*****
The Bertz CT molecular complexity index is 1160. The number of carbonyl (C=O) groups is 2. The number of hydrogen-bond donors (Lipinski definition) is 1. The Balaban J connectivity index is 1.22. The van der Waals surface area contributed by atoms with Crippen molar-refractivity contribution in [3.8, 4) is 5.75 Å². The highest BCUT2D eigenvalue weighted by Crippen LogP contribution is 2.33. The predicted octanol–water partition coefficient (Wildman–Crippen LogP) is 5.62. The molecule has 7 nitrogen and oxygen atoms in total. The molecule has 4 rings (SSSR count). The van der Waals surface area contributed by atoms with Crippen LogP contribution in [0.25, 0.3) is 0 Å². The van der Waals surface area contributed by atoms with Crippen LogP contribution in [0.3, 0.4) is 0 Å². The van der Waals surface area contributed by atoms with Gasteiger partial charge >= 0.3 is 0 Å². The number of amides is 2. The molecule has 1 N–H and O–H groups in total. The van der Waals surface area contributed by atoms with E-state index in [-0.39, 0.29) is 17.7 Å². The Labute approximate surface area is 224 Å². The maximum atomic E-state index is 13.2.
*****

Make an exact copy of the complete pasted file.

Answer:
The Bertz CT molecular complexity index is 1160. The number of carbonyl (C=O) groups is 2. The number of hydrogen-bond donors (Lipinski definition) is 1. The Balaban J connectivity index is 1.22. The van der Waals surface area contributed by atoms with Crippen molar-refractivity contribution in [3.8, 4) is 5.75 Å². The highest BCUT2D eigenvalue weighted by Crippen LogP contribution is 2.33. The predicted octanol–water partition coefficient (Wildman–Crippen LogP) is 5.62. The molecule has 7 nitrogen and oxygen atoms in total. The molecule has 4 rings (SSSR count). The van der Waals surface area contributed by atoms with Crippen LogP contribution in [0.25, 0.3) is 0 Å². The van der Waals surface area contributed by atoms with Crippen LogP contribution in [0.3, 0.4) is 0 Å². The van der Waals surface area contributed by atoms with Gasteiger partial charge >= 0.3 is 0 Å². The number of amides is 2. The molecule has 1 N–H and O–H groups in total. The van der Waals surface area contributed by atoms with E-state index in [-0.39, 0.29) is 17.7 Å². The Labute approximate surface area is 224 Å². The maximum atomic E-state index is 13.2.